Friday, January 1, 2016

The Post Office?

Now I have been to Turkey. Of all the strange places I travelled, and meals I have consumed, Turkey was the only place in this wide world I ever got food poisoning, and I mean real food poisoning. And so did everyone else in my team. But the good news was that Turkey has Drug Stores where no prescription is required and in addition by choosing well you can buy a pharmaceutical from Germany. Thus the risk of further food poisoning and their effects was hopefully reduced at that time. Just to be clear my food consumption also included street vendors in jungle hamlets in Thailand, never a problem there.

So when I saw the NY Times piece on our wonderful US Post Office I was a bit taken aback. The author states:

My first year in the United States was full of surprises. I remember trying to figure out if the 24-ounce glass of ice water the waitress placed in front of me was a pitcher, to be shared by the whole table. But where was the spout? I had expected some of what I encountered — I had seen enough movies, and came to this country expecting big cars and big houses and wide open spaces. I got used to gigantic glasses. But I didn’t expect the post office. The first time I needed to mail something, I trekked over to my campus’s post office, looking for the line to get my envelope weighed. The staff was used to befuddled international students like me, I suppose, and one clerk took my envelope without fuss, said “first class letter,” and took my change. ...Yes, I was told, in the United States, mail gets picked up from your house, six days a week, free of charge....Over the years, I’ve come to appreciate the link between infrastructure, innovation — and even ruthless competition. Much of our modern economy thrives here because you can order things online and expect them to be delivered. There are major private delivery services, too, but the United States Postal Service is often better equipped to make it to certain destinations. In fact, Internet sellers, and even private carriers, often use the U.S.P.S. as their delivery mechanism to addresses outside densely populated cities.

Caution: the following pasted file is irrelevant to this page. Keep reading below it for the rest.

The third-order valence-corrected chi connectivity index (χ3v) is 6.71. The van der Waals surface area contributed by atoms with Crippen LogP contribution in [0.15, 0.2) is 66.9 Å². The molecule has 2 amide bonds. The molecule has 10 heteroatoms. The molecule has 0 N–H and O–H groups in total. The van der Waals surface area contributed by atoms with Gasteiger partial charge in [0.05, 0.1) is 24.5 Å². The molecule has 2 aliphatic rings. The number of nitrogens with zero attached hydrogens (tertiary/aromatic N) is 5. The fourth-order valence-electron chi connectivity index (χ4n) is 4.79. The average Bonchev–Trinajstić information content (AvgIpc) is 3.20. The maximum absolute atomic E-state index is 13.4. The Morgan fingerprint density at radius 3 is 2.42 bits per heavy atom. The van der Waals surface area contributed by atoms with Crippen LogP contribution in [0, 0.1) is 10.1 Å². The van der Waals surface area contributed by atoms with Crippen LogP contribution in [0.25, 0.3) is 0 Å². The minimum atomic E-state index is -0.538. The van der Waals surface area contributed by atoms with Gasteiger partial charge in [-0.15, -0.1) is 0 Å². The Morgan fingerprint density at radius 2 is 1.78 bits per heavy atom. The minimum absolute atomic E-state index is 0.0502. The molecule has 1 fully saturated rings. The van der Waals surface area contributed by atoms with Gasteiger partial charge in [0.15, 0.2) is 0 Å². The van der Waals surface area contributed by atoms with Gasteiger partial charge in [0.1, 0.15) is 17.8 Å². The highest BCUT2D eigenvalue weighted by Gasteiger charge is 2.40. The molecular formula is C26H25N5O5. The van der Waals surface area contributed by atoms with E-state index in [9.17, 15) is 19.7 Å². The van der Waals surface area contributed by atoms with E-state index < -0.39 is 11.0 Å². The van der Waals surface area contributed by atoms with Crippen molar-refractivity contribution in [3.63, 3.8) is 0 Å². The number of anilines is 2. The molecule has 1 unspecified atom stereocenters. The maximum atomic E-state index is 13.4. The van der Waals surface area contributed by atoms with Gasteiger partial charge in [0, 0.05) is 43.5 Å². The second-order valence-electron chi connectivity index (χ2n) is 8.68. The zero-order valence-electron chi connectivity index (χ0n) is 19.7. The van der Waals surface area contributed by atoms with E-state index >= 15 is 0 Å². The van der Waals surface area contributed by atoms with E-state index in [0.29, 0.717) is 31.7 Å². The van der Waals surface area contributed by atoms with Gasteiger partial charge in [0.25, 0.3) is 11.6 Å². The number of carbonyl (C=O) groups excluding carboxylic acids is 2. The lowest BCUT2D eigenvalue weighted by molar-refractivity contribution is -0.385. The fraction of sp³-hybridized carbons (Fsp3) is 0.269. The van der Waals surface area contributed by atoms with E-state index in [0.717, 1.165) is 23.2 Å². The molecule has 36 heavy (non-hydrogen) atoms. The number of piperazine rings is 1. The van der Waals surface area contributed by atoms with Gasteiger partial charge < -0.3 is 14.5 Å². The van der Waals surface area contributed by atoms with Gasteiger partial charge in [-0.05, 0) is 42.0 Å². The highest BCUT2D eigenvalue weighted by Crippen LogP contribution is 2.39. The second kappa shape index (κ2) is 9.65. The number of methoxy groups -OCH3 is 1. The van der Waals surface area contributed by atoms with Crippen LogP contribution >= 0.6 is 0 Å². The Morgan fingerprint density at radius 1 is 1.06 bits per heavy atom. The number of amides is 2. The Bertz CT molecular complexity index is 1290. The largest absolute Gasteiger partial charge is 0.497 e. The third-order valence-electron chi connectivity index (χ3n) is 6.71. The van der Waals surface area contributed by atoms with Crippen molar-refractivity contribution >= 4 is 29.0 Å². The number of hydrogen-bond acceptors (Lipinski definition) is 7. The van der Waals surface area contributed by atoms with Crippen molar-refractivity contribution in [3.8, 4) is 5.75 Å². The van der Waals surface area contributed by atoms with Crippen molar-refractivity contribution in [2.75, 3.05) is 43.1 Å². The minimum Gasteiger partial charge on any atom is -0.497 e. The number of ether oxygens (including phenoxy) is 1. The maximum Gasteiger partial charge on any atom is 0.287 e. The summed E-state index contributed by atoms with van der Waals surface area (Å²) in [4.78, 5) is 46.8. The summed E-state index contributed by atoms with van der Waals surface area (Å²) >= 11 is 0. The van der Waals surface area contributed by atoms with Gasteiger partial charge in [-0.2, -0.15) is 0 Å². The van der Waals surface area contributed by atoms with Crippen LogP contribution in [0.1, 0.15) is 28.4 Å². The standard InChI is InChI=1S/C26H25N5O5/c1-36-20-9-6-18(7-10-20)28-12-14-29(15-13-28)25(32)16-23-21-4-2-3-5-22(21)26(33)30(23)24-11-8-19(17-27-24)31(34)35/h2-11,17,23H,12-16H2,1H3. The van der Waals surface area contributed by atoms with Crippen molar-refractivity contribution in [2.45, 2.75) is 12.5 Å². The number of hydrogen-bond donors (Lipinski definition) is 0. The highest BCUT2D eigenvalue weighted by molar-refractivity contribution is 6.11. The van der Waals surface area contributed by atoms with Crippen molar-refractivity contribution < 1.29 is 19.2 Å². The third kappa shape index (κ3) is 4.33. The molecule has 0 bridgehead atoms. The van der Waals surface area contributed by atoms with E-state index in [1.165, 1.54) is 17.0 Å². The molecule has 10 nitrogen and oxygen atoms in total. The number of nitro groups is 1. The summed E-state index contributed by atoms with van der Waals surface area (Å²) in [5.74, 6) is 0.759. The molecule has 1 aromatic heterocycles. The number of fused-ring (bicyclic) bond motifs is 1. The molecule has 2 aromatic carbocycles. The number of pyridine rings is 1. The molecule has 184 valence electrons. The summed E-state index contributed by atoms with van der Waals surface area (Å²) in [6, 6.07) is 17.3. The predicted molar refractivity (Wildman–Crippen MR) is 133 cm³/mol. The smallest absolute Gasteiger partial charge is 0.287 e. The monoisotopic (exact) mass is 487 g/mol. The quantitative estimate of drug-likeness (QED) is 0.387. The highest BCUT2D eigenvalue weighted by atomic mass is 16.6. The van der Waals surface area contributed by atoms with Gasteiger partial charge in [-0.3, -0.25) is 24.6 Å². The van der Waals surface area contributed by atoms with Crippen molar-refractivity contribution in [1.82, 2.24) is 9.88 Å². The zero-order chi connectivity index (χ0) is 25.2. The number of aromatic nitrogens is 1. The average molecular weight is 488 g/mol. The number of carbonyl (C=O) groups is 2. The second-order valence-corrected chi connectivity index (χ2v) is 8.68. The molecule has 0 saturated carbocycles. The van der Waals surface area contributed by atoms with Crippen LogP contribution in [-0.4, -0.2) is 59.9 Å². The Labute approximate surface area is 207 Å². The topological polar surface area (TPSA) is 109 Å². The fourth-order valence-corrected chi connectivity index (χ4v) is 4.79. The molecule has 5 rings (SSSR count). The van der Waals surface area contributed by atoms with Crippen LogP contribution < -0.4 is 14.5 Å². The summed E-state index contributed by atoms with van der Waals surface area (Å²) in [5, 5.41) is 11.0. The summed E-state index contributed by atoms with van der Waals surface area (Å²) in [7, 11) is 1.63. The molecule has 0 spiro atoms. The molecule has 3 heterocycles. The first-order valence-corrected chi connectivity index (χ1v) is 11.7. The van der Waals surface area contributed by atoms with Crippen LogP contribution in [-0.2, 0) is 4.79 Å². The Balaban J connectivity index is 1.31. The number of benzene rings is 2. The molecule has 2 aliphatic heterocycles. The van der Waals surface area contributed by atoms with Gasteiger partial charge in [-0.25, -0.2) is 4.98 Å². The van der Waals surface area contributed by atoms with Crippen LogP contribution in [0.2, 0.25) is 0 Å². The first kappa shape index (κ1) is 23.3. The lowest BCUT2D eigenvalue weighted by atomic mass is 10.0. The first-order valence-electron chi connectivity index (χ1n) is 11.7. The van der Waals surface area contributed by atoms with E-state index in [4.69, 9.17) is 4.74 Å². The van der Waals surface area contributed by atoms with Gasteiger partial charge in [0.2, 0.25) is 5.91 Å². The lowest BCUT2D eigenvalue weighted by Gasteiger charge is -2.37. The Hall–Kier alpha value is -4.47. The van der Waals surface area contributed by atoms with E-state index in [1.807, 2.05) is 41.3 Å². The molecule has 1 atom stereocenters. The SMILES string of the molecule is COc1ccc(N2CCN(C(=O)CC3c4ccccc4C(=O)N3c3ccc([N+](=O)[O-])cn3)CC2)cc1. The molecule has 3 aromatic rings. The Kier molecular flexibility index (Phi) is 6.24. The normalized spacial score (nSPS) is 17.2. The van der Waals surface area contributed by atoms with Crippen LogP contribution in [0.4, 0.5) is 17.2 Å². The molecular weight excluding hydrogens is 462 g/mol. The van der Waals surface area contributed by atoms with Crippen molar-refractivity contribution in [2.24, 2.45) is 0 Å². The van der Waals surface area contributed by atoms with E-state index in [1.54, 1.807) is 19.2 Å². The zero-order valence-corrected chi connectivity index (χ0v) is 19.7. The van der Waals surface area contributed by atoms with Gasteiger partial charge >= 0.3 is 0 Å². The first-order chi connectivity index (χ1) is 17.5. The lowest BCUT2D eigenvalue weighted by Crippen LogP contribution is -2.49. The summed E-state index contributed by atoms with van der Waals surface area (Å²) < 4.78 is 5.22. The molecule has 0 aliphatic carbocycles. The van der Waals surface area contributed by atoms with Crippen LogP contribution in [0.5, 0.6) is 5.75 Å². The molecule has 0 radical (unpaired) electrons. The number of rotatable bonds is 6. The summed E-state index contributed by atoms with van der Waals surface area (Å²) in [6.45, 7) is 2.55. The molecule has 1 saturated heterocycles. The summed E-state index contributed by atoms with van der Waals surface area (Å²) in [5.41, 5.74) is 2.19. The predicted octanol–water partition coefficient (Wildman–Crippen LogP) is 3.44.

Now I would take fault with the above. At least my USPS. They leave packages in the rain, snow, under bushes, or not at all. Then  talk of friendly, the KGB was more friendly than any USPS agent. As to their competition....well 1 out of 10 Amazon packages are lost, delayed, sent to Guam....Imaging a USPS for Health Care, kidneys removed rather than small basal cell carcinomas, both kidneys! Ooops! That is the USPS and that could be the ACA in action....remember we had to pass it to see what it did!

UPS is profitable, and it would not be if it did not perform. USPS is never profitable. Try and complain. I can track any UPS package, try that with the USPS web site. Packages go from Nashville, to Kearney, to Rochester, to Palm Beach and then to some alien spacecraft!

So perhaps my perception is based upon a comparison between a for profit and a Government entity, and over decades of observation. Amazon has switched to the USPS here in the Greater New York City area. Since then two day delivery has moved to a week, one of ten packages are kidnapped by those aliens, those that do make it are placed in jeopardy since the package sits there in rain or snow, and their computer tracking system is based on "Where's Waldo?". 

So perhaps the USPS is better than that in Turkey. So is street food in Thailand!